I woke up the next morning to a blizzard. My flight with Stephanie to the Sichuan Province was delayed and I had an opportunity to connect with loved ones and friends online.  The Internet in China is a real challenge with poor connections and Chinese government restrictions. Eventually the roads and runway were cleared of snow and our flight to Mainyang was rescheduled.

The drive to The Nature Conservancy’s field offices on switchback mountain roads was an experience I won’t soon forget. Villagers, dogs, drying corn, chickens, scooters, rocks, busses, police checkpoints, toll gates, and military personnel with Uzis were all just part of the Tao.

The mountains and rivers of this region are just beautiful. I explored the river before my presentation to TNC staff and found my rock. I find a rock to bring home with me everywhere I go. It’s funny how I always know just which rock is mine – my special connection to the earth. I wish everyone felt it.

The Nature Conservancy’s Sichuan Province Land Trust Reserve is located in Pingwu County — one of the most important remaining pieces of giant panda habitat left in the world. The reserve is putting into practice cutting-edge methods of land conservation for China, and it will be the biggest, best-supported example of such a strategy in a country where protecting natural resources is of global importance.

The Pingwu County Land Trust Reserve, as it will be called, connects several existing nature reserves that needed well-guarded buffer land to keep out poachers. It will provide a crucial refuge for a number of important species, including giant pandas, and will help create new career opportunities for the local people. Most importantly, it will be the prototype of an innovative new model for protecting land in a country where conservation is not a top priority.

I presented my program to TNC staff, and afterwards I had the pleasure of dining with additional staff, botanists studying the region, and a family of four travelling the world while volunteering. The TNC staff has little clue how to run a Nature Center, but they do have passion. I provided them with a mini-consult and was proud to put my ANCA consultation experiences to good use. Such excitement lies ahead for them as they plan the direction of this beautiful and sacred land!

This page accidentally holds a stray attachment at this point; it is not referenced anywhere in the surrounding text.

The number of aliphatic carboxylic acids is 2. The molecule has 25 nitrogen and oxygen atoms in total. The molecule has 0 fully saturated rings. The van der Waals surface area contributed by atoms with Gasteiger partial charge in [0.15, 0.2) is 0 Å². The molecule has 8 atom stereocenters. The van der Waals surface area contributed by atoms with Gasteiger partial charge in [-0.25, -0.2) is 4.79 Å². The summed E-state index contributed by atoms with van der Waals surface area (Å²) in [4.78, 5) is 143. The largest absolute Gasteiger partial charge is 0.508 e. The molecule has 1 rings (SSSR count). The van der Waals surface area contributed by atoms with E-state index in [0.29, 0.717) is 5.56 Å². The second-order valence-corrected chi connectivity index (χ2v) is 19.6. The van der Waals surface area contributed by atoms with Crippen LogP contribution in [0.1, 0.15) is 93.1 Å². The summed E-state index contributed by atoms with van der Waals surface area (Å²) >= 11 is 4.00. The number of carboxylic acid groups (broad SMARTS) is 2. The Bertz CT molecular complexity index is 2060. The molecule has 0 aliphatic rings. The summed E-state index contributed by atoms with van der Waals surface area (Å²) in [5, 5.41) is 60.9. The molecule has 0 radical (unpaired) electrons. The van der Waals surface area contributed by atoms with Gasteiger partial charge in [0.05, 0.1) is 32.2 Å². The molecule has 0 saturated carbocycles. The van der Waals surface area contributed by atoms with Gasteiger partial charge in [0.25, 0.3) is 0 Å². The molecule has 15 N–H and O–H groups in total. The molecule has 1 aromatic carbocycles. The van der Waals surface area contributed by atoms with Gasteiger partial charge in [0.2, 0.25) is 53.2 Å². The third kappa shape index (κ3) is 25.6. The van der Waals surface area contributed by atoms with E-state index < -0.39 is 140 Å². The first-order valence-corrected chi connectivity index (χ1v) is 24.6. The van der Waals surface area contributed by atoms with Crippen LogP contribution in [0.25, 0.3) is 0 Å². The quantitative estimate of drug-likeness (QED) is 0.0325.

In the morning, I hiked with Jimei Wang, project coordinator of TNC’s Sichuan Program and Stephanie along a small stream coming off a mountain. The trail began in an area historically used to grow medicinal plants, and made its way up a small canyon. We discussed possible program themes for educational tours, and general administrative items. I tried to relay to her that the vision will not become a reality without a strong leader – and that she must be that person.

I drank from a mountain stream for the first time in a long time.  Who’d have thought it would be in China?

After lunch we went with TNC staff to visit Community 2, one of four communities in a small Chinese village near the reserve. We drove four kilometers up a road to the small farming community of 90 people that was rebuilt after a devastating earthquake that hit the region in 2008. We parked in front of the home of a 72 year old man who invited us in to get warm around some burning embers in a small bowl shaped vessel. A TNC intern translated as we learned of his life in the village.

The community of these small villages is being lost because young people move to the city seeking jobs and a more adventurous life. The village is left with a senior population with very few families. Village children attend boarding school starting in elementary school. The poverty is difficult to imagine. He spoke of wild pigs, monkeys and bears and how the government has banned the villagers from hunting the pigs that destroy much of their crops.

While we learned of village life, TNC staff investigated some recent mudslides that occurred above the village. They suspect that the mudslides are due to the excavation of 10,000-year-old underground logs being dug up by villagers to sell to the timber trade. The price paid for these ancient logs approaches that of gold. The drawback is that it loosens the hillsides and creates mudslides that destroy the fields of the village below.

We stopped at a Homestay on the way back. A Homestay is a village home that is used to house visitors to the region. We were invited inside and offered raw peanuts, wild kiwi fruit and tea. Jessie, a young American boy from Colorado, was staying at the Homestay with his older sister and parents. Jessie showed me around.  The family had two pigs, chickens, beehives and fish farm for a river species that sells for $100 a pound. Unfortunately, the fish farm is not very successful.  In the kitchen, behind an impressive three-wok set up, the Homestay mom prepared a dinner of dumplings, steamed bread, and parts of animals that probably should not be eaten.